Yesterday at work I was walking and carrying a heavy object. My chest began to hurt and I was having to take deeper breaths. About 15 mins later I had a chance to run a 12 lead on myself. The monitor interprets "septal infarct, age undetermined".. treat the pt not the monitor, right? But my 12 leads 90% of the time do interpret "septal infarct". Background: I am a 33 (yikes! already?) yoF who is 5'5" and 138 lbs with pmhx of connective tissue/auto-immune and no meds. The ep ordered a loop monitor, after my complaints of chest pains/sob with exertion, palpitations, and an arrythmia that I can feel which causes me to feel as if I am going to faint, which caught a six beat run of wide complex tach about 6 mos ago, also recorded PVC, PAC, PJC, atrial tripletts, atrial couplets and nonsustained (three beat run) of narrow v-tach. She explained that with a structurally normal heart on echo that the multi foci are of no concern and are poss due to sensitivity to adrenaline.
As for the septal infarct: on the tracing there is no normal R wave progression, but v1 and v2 are inverted with v3 upright. p waves are inverted in avR, v1 and v2, t's are depressed in avr, v1 upright in v2.
When my heart cath was done the cardiologist mentioned that I have a vertical heart. Is this septal infarct based on the verical anatomical position of the heart in the chest cavity? I also do have large breast implants and these 12 leads are made for men, not women's anatomy. Is this simply a case of lead placement and large breasts?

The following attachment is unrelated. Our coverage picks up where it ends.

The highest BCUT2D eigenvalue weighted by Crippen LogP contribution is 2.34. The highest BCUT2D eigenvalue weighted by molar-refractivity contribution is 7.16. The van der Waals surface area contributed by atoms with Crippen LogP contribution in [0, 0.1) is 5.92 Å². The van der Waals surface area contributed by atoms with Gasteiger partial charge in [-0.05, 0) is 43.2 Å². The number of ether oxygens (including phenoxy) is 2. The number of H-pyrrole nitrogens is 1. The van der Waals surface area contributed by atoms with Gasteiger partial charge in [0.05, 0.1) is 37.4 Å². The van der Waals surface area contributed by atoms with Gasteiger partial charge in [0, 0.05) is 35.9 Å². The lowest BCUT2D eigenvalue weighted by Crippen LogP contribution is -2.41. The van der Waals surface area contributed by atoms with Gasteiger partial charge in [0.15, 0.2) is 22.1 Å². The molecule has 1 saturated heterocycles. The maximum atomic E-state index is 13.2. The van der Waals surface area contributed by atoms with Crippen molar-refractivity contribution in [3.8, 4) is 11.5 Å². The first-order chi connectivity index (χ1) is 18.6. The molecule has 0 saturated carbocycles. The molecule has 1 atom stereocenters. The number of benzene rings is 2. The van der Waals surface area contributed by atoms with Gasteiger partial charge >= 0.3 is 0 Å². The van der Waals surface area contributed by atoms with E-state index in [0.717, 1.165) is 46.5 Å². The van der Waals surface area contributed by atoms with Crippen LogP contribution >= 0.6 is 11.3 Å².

EKG machines are always calling septal infracts in people that have never had a heart attack. It has to do with lead position and the fact EKG interpretations are meant to miss as few things as possible. They tend to over call infarcts. If you have a normal cath, normal echo and are 33 years old, you probably haven't had a septal infarct. Have your doctor look at your EKG.
Of course my cardiologist looked at it. If he had explained it to me properly or answered my questions or even if I had thought of asking them before leaving the office, I would not be asking the questions here. Unfortunately, not all physicians are good at answering questions or explaining things.
It is somewhat frustrating when a physician says you are only "x" years old, you don't have heart problems. I have personally coded and worked on three pts. in the past year under thirty years old. "People under 30 years old dont have MI's" is changing. I have cardiac related symptoms and complaints, I have a cardiologist, and I have had a heart cath at 28 years old. Cardiologists dont just cath a 28 yr old for lack of something better to do. The ejection fraction after a nuclear stress test/scan was too low.
My specific questions where
1. can large breasts (implants) cause a misreading of septal infarct due to v1 and v2 being the septal leads and not being able to properly placed at the fourth intercostal space due to size of breasts.
2. does the more vertical anatomical positioning of the heart cause misinterpretation (especially of the axis)
I was not asking have I had a septal infarct, nor was I asking out of fear of having done so. I was asking for general knowledge both for myself and for the future pts. I work on.
Also, I have heard that if the complex is inverted in v1 and v2 but upright in v3 that this is always misinterpreted as septal on a ekg. Any thoughts on this?
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